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Feb 14

Popular ’96

Popular44 comments • 3,685 views

I give every record on Popular a mark out of 10. This poll is a chance for you to say which Number Ones in a year you’d have given 6 or more out of 10 to.

In terms of my marks, it was the best of times, it was the worst of times. Four 9s – “Jesus To A Child”, “Firestarter”, “Wannabe” and “Setting Sun”. But a 1 out of 10 – the hapless Barlow – and three 2s (Robson And Jerome and a brace of Boyzones). Use the comments to talk about the year in general, post other lists, reminisce, etc etc.

Which Number Ones Of 1996 Would You Give 6 Or More To?

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  1. 26
    Ed on 3 Feb 2014 #

    Weej @13: I am very happy to be disagreed with! I am prepared to believe there was lots of great stuff I missed or under-appreciated in that era, in part because of my advancing years.

    I agree, too, that Mogwai and Arab Strap seemed like the best of a – to me – very bad bunch of UK indie. The other bands you mention I hadn’t heard anything by.

    Out of respect for the bunny I will say no more here, but I look forward to the discussion when it comes up….

    But there is just one more thing. I see that not even you, as an avowed 96-97 partisan, is standing up for Beck. I have a memory of some critic at the time writing something like “when we look back in 20 years, Beck is the performer most likely to get us asking ourselves: ‘what were we thinking?’.” Sadly I can’t now find the quote.

    Music writing felt like it was at a low ebb – after the heyday of the weeklies, before the creation of FT (hem-hem) – and critics seemed to clutch desperately at any half-pausible contenders. That was how we got Beck, and also that small rash of other terrible US acts ike Rocket From the Crypt and the John Spencer Blues Explosions.

    You can see why the Strokes were greeted with such giddy delight when they turned up.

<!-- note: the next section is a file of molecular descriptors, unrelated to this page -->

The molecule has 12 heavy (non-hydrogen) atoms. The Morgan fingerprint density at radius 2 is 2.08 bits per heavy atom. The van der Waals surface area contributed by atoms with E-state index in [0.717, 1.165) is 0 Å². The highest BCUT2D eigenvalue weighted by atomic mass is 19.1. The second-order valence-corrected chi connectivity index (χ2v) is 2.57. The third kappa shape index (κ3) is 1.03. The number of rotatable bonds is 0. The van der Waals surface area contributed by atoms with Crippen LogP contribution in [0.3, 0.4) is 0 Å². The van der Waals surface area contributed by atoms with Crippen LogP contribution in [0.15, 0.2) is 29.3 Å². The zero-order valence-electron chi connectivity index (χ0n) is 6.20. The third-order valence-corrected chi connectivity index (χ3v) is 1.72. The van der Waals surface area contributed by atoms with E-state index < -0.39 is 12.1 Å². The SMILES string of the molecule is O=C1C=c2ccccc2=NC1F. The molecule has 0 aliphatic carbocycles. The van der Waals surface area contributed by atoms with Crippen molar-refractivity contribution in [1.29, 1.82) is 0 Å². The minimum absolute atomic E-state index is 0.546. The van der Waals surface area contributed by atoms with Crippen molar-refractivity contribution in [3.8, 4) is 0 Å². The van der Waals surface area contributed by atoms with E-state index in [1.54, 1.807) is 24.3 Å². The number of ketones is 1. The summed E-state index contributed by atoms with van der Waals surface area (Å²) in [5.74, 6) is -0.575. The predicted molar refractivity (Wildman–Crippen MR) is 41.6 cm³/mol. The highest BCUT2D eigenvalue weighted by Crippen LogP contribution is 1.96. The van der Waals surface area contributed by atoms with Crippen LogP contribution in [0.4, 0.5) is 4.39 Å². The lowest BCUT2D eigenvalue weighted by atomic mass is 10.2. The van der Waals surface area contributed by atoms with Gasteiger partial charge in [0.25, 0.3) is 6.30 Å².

2. 27
    Cumbrian on 3 Feb 2014 #

    #13: Interesting that your take on Select was that John Harris was pro-Weller and Oasis. The Last Party is massively anti-Oasis and certainly only pro-Weller before he fell in with the Gallaghers (or vice versa); the prevailing line being Oasis came in and ruined the whole bloody thing, Blur and Pulp were amazing and Suede were a missed opportunity. I suppose having them on the cover a lot is bowing to commercial imperative in some senses though – he might have been holding his nose all the while.

    I also bristle at the the idea that Supergrass and Super Furry Animals were B-League, if such a thing exists. Supergrass were gearing up to release their best album (I Should Coco has higher highs but drifts in the later half, when the sugar rush wears off, whereas In It For The Money is consistent all the way through). I loved Going Out and I return to their albums more than any other Britpop act with the exception of SFA. The definitive version of The Man Don’t Give A Fuck (the live 20 minute version with Cian’s techno section) was still someway off but even the original is rightly, in my view, high up there in the NME list and whilst they were not quite ready to make the big leap (Radiator being a subtle move on from Fuzzy Logic), in retrospect, you can see that there’s more to them than many of their peers too.

    Looking at some of the other lists that have been stuck up though, I feel like the #1s are actually pretty representative in at least one respect – there is some terrible dross in there, along with some stuff that is just wonderful (though was it ever thus? Possibly). No Diggity in particular is tremendous – possibly the stand out record for me of all the stuff that has been mentioned thus far. DJ Shadow’s stuff from this year is also really good – but I can’t help but feel that he trapped lightning in a bottle, as his follow up albums are nowhere near the same standard.